The word that best sums up the stock-market is febrile. A market index such as the FTSE 100 or the S&P 500 jump around like a compass needle, swinging back and forth searching for the correct direction. Only it is like a compass where the location of magnetic north jumps keeps changing, sometimes moving substantial distances. The needle never settles because there is always news.
The process of price discovery often involves swinging passed the correct price and having to swing back before finally settling. In cases of significant unexpected events the over-reaction can be quite severe and often the subsequent correction claws back half of the initial price movement. This effect can cause the price movements to look like a heartbeat monitor (see below).
This heartbeat effect has a fractal quality, meaning it applies to trading periods of minutes all the way up to months, even years. And of course, it works in either direction, up or down.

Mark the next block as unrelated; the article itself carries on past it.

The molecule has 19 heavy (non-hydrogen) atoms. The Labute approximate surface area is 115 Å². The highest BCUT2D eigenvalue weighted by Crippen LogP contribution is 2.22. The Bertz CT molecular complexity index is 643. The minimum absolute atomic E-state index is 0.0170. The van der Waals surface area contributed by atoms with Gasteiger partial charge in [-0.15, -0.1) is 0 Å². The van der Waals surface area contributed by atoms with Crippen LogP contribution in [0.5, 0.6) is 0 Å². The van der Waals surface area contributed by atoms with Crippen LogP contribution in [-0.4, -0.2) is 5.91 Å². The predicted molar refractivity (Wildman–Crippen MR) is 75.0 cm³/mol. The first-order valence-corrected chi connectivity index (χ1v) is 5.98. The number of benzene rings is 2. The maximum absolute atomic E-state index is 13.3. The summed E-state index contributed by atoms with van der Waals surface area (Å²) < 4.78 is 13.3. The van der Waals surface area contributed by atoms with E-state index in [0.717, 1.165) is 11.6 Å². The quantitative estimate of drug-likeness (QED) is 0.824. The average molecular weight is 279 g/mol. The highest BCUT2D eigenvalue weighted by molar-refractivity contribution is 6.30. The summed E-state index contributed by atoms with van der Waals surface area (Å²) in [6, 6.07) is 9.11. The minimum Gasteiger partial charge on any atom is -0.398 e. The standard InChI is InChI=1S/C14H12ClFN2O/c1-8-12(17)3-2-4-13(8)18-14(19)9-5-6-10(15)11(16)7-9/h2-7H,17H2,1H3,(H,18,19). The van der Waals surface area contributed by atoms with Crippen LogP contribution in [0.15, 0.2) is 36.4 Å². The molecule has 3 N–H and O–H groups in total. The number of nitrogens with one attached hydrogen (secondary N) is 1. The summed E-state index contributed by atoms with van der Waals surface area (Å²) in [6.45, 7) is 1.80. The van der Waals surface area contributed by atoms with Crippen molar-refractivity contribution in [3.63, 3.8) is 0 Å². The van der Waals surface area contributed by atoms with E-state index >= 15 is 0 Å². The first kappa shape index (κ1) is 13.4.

The best way to cope with all this price activity is to ignore it and follow the trend instead. If you want to know in which direction a man and his dog are travelling, follow the man not the dog. The stock-market is like the dog. It will travel far in front of the trend or fall significantly back, sometimes running off in strange directions and runs away for long periods, but – like a dog – it will always come back to follow the trend. And the trend is always to rise gently in line with economic growth.